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Old 05-18-2017, 07:01 PM   #1
Spartan Chassis
Join Date: Apr 2013
Posts: 30
Red face Dolly, Flat Tow or Trailer tow to Alaska

Planning a 2 month trip to Alaska in our Fleetwood Revolution. I assume I would want a vehicle to get around to all the sites. We were planning on towing our 2014 Buick Enclave. Some have cautioned that we will damage the appearance or mechanicals quite a bit due to the gravel roads and very rough roads. I would like to buy a Jeep but will have to put it off a couple more years. We could dolly tow it or use an 18' flat car hauler. Looking for experienced travelers opinions on the best option. Thanks to all.

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Old 05-20-2017, 09:21 AM   #2
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Newmar Owners Club
Join Date: Apr 2014
Location: White Rock, BC
Posts: 761
We have travelled to Alaska and along the Alaskan Highway a number of times by motorcycle, car and in our 43 ft DP, flat towing a Honda CR-V.

First off, I have watched many fellow RVers strapping down cars in trailers and onto tow dollies resulting in my strong preference being to flat tow, if your tow vehicle is compatible. In addition, a tow dolly will not offer any significant improvement in vehicle protection over flat towing.

The second considerations are your routes up to and back down from Alaska and if tow vehicle protection is really required. Unless you are planning to travel the Top of the World Hwy (Dawson City to TOK, via Chicken, AK) or tow north beyond Fairbanks, your travels will be entirely on paved roads other than through construction zones. On our 2015 trip through northern BC, the Yukon, and Alaska, we encountered only three stretches on road construction. One was near Denali where traffic was so slow that flying rocks were not an issue, another section east of Palmer that only about a mile of repaving and a 13 mile section of washboard gravel. Only the 13 mile section was of any concern and we simply took it slow (about 20 MPH) which resolved most of the rock issues and some of the washboard shake that would have been the same regardless of any towing method choice.

As for the rough roads, you may be referring to the frost heave that many traveller talk about. The frost heave issues are mainly restricted to an area on the Alaskan Hwy between Destruction Bay and the Alaska border and on the highway from Whitehorse and Dawson City, if you are going that way. Your tow car will be far better at handling these dips and bumps than will your motorhome so if you slow down appropriately for your coach, your tow will be fine.

If you do go up to Dawson City and across the Top of the World Hwy, you will have about 100 miles of gravel and some form of vehicle protection may be warranted.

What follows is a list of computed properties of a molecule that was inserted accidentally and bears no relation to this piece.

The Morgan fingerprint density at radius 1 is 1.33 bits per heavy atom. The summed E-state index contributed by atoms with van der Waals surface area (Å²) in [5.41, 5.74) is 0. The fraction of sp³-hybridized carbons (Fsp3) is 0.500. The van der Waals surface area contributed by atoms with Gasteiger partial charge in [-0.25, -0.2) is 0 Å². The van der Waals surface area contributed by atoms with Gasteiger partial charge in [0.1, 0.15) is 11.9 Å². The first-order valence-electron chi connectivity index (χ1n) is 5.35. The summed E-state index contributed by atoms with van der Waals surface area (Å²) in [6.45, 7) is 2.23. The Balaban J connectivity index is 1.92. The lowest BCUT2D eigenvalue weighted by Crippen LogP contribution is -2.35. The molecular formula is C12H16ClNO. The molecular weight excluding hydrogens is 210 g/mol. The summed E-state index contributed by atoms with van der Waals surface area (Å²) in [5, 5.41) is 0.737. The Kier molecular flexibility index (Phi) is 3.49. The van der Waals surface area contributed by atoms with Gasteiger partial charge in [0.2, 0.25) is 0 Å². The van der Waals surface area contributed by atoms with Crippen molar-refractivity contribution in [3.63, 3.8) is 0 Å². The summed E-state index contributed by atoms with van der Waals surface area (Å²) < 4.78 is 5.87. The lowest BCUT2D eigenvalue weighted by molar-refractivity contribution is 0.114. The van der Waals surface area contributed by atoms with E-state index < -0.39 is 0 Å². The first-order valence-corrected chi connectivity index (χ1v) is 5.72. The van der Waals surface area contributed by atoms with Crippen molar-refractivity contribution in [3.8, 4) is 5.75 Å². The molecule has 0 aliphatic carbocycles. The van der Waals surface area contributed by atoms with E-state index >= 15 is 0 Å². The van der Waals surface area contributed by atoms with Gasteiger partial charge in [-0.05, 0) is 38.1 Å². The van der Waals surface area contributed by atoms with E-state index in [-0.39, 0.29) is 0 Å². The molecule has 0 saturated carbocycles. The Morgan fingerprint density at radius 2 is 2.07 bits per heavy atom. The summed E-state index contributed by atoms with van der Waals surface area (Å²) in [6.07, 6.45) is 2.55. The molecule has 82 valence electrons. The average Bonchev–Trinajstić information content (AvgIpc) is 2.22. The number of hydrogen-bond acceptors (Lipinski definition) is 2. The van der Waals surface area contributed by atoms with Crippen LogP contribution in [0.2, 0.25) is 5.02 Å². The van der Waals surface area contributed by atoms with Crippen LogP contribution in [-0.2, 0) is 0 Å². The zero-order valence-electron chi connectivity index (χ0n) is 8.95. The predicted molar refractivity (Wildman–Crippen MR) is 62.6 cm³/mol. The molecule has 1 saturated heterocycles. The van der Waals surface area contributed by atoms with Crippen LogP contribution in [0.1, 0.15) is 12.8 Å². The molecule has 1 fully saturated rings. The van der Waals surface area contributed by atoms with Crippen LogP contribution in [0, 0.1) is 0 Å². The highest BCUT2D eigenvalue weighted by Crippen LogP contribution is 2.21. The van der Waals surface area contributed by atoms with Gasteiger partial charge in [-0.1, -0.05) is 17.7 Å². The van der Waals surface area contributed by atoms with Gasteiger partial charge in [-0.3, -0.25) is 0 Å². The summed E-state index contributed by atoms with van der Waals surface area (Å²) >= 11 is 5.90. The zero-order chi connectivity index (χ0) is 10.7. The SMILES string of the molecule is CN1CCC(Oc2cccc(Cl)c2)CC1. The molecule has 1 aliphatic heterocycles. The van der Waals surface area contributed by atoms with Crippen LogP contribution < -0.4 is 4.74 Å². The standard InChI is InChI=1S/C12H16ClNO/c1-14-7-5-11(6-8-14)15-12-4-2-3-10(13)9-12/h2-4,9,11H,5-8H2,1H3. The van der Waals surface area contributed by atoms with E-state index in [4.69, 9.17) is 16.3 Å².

We choose to mount a rock guard onto our tow bar and that worked fine, in fact, when we go north again in another year or two, I'll won't bother using it again.

Road and weather conditions can change dramatically from one year to the next but they are often not nearly as bad as many traveller try to make them out to be.

The bottom line is, I would flat tow and not bother with additional rock protection system. If you want greater piece of mind, add on a rock protector that mount onto your tow bar assembly of a fabric protection system that stretches between your coach's rear bumper and your tow car's front bumper.

We've flat towed for over 45,000 miles, including extensive gravel road travel, and have never experienced any rock or road damage to our tow car. We have had four rocks in our motorhome windshield however but those all occurred on paved roads.

Enjoy the trip and worry. You'll have a great time.

Retired and livin' the RV dream!
2005 Newmar 43 ft. MADP, Cummins ISL 400HP, 2008 Honda CR-V toad
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Old 05-24-2017, 08:49 AM   #3
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Winnebago Owners Club
Ford Super Duty Owner
Join Date: Dec 2013
Location: West Georgia
Posts: 452
GA to AK and back

We have a bit of a different take. Over the past 35 years we have towed both flat and on a dolly. I had a bad experience with flat towing once years ago when the tow car almost broke away. Plus of late the cost for tow bar , braking systems and limited type of vehicle (along with the DW insisting on a front wheel drive automatic) pushed us to now use a dolly. We like it.

We've found little difference in the hook up and running between flat and dolly towing. I find it easier to back very short distances with the dolly which I could not do at all when I was 4 down. It takes us all of ten minutes to load and strap-- and we poke at it.

Last year we towed our Focus on a dolly from Georgia to Alaska and back- about 12,000 miles with the route we took. Ironically we lost the windshield on the motorhome to 3 rocks- in Wyoming- and no damage to the towed Focus on the Alaska highway. We did experience massive amounts of concrete like dust that took numerous washes to get off. I did connect a Protect- a- Tow screen from the motorhome to the front of the car on the dolly, but I am not sure I needed it and we probably overkilled the set up.

Since the front of the car is lifted slightly at an angle on the dolly, we had no heavy road debris come up and hit the grill or body of the toad and no damage to the car at all. All debris thrown from the rear of the motorhome hit under the car's front and there never was any damage. For peace of mind we did cover the windshield on the toad with reflectix which may have helped.
Joe a/k/a "Americanrascal"
2016 Winnebago Adventurer 38Q +tow dolly
8th RV to sit in our driveway in 35 years
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dolly, tow, trailer

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